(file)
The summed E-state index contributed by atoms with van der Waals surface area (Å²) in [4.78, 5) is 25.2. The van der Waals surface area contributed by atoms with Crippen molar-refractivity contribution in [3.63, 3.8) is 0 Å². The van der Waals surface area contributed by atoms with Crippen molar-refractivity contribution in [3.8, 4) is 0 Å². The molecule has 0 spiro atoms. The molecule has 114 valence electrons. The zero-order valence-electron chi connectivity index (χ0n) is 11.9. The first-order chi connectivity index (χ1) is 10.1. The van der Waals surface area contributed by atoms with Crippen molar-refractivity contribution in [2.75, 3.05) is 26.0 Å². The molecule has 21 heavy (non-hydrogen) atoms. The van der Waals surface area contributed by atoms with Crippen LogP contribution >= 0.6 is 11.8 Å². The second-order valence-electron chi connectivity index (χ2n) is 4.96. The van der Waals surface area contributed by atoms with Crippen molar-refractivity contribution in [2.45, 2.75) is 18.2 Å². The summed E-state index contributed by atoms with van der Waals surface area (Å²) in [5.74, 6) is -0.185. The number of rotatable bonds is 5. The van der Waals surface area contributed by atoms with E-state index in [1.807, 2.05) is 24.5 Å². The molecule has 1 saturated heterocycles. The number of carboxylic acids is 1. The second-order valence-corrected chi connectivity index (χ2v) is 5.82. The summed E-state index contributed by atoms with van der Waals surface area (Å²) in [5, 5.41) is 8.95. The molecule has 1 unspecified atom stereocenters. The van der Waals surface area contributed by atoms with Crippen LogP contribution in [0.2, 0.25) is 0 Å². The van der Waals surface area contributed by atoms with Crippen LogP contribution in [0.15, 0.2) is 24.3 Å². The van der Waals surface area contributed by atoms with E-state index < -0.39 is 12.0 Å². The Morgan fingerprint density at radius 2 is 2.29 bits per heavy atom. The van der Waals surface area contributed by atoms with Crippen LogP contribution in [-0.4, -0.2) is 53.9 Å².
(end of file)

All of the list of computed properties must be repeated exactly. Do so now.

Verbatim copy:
The summed E-state index contributed by atoms with van der Waals surface area (Å²) in [4.78, 5) is 25.2. The van der Waals surface area contributed by atoms with Crippen molar-refractivity contribution in [3.63, 3.8) is 0 Å². The van der Waals surface area contributed by atoms with Crippen molar-refractivity contribution in [3.8, 4) is 0 Å². The molecule has 0 spiro atoms. The molecule has 114 valence electrons. The zero-order valence-electron chi connectivity index (χ0n) is 11.9. The first-order chi connectivity index (χ1) is 10.1. The van der Waals surface area contributed by atoms with Crippen molar-refractivity contribution in [2.75, 3.05) is 26.0 Å². The molecule has 21 heavy (non-hydrogen) atoms. The van der Waals surface area contributed by atoms with Crippen LogP contribution >= 0.6 is 11.8 Å². The second-order valence-electron chi connectivity index (χ2n) is 4.96. The van der Waals surface area contributed by atoms with Crippen molar-refractivity contribution in [2.45, 2.75) is 18.2 Å². The summed E-state index contributed by atoms with van der Waals surface area (Å²) in [5.74, 6) is -0.185. The number of rotatable bonds is 5. The van der Waals surface area contributed by atoms with E-state index in [1.807, 2.05) is 24.5 Å². The molecule has 1 saturated heterocycles. The number of carboxylic acids is 1. The second-order valence-corrected chi connectivity index (χ2v) is 5.82. The summed E-state index contributed by atoms with van der Waals surface area (Å²) in [5, 5.41) is 8.95. The molecule has 1 unspecified atom stereocenters. The van der Waals surface area contributed by atoms with Crippen LogP contribution in [0.2, 0.25) is 0 Å². The van der Waals surface area contributed by atoms with Crippen LogP contribution in [0.15, 0.2) is 24.3 Å². The van der Waals surface area contributed by atoms with E-state index < -0.39 is 12.0 Å². The Morgan fingerprint density at radius 2 is 2.29 bits per heavy atom. The van der Waals surface area contributed by atoms with Crippen LogP contribution in [-0.4, -0.2) is 53.9 Å².